The single biggest cost to owners and operators of rental housing is the monthly mortgage payment. No matter if a unit is occupied, vacant, or delinquent in rent, the mortgage must be paid or the bank can repossess the property. The median monthly mortgage payment in America shot up from $1,242 in 2019 to $2,268 in 2023, a growth of 83% over 4 years. Washington has the 5th most expensive median mortgage payment in the nation, which came in at $2,878 in 2023. For rental operators that own less than 10 units, missing a mortgage payment meant destroying their credit, potentially even forcing them into a firesale, and pulling them into an abyss of financial problems.


Another major expense that must be paid every year is the property tax. The average property tax rate in Washington State is 0.84% and the average annual property tax payment is $4,061. Property taxes in Washington State increased 24% from 2019 to 2022. In that same time period, property taxes increased by over 30% in Pierce County. If a homeowner can’t make the property tax payment, the government will place a lien on the property. If the homeowner isn’t able to get caught up, the property can be sold off in a tax sale.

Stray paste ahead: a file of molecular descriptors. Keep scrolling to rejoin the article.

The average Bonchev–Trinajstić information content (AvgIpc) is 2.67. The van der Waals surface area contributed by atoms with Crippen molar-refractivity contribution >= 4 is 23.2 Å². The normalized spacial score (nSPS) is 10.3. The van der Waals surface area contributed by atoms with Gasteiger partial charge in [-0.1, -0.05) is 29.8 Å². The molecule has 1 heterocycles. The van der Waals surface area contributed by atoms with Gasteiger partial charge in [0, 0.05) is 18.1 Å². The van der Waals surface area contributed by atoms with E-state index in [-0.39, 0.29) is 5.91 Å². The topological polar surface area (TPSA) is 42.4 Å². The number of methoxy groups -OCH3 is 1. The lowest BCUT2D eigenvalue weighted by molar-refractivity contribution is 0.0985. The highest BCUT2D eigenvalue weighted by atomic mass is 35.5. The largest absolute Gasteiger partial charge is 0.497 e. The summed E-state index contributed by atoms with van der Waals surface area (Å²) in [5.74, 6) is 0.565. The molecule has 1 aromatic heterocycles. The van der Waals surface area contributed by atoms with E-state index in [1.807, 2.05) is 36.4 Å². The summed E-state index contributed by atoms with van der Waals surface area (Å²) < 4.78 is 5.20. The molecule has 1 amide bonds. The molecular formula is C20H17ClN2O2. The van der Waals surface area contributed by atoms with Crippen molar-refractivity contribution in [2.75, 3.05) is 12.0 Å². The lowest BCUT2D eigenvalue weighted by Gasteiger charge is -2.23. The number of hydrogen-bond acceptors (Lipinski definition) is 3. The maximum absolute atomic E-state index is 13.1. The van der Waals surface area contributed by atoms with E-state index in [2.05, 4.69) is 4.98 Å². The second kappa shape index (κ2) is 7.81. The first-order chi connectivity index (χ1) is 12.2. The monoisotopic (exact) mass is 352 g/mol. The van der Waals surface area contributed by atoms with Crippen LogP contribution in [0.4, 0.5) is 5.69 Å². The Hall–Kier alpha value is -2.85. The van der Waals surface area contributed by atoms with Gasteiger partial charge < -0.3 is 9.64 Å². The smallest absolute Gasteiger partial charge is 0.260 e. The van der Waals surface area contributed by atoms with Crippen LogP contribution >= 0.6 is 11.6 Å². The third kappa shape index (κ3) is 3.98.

Property insurance rates for residential units in Washington State rose from an original premium of $746 per year in 2022 to a renewal premium of $1,063 in 2023, an increase of 42%. Another source reports that insurance premiums increased from $1,175 in 2019 to about $1,700 in 2023, an increase of 45%. If a property owner doesn’t maintain current insurance coverage, their lender can send the mortgage into default.


For property management companies who have to hire employees, average US wages grew from $28.43 per hour in January 2020 to $33.02 in 2023, a rise of 16%. The cost to replace major appliances rose 24% from 2020 to 2023. Construction materials used to repair and maintain rental units rose 28% from 2020 to 2023. The cost of real estate services, including property management, legal services, and other services rose 14% from 2020 to 2023. A statewide shortage in skilled trade workers also contributed to a rise in maintenance costs for rental properties during the pandemic.